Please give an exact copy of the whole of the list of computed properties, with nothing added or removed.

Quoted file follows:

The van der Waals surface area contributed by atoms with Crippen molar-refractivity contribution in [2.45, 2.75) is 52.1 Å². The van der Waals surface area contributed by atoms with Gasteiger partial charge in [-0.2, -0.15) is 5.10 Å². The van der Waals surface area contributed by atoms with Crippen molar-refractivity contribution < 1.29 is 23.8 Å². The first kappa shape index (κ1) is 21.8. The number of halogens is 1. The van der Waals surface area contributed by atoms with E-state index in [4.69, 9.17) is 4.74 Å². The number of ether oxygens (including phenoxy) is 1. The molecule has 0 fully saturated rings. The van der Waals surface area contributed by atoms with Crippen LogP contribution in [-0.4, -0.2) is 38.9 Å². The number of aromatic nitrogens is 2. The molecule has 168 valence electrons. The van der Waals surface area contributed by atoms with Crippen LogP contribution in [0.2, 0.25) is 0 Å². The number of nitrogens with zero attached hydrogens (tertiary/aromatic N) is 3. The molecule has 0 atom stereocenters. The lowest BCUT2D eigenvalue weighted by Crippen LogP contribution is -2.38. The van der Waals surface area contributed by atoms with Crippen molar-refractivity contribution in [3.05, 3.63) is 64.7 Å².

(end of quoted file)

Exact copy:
The van der Waals surface area contributed by atoms with Crippen molar-refractivity contribution in [2.45, 2.75) is 52.1 Å². The van der Waals surface area contributed by atoms with Gasteiger partial charge in [-0.2, -0.15) is 5.10 Å². The van der Waals surface area contributed by atoms with Crippen molar-refractivity contribution < 1.29 is 23.8 Å². The first kappa shape index (κ1) is 21.8. The number of halogens is 1. The van der Waals surface area contributed by atoms with E-state index in [4.69, 9.17) is 4.74 Å². The number of ether oxygens (including phenoxy) is 1. The molecule has 0 fully saturated rings. The van der Waals surface area contributed by atoms with Crippen LogP contribution in [-0.4, -0.2) is 38.9 Å². The number of aromatic nitrogens is 2. The molecule has 168 valence electrons. The van der Waals surface area contributed by atoms with Crippen LogP contribution in [0.2, 0.25) is 0 Å². The number of nitrogens with zero attached hydrogens (tertiary/aromatic N) is 3. The molecule has 0 atom stereocenters. The lowest BCUT2D eigenvalue weighted by Crippen LogP contribution is -2.38. The van der Waals surface area contributed by atoms with Crippen molar-refractivity contribution in [3.05, 3.63) is 64.7 Å².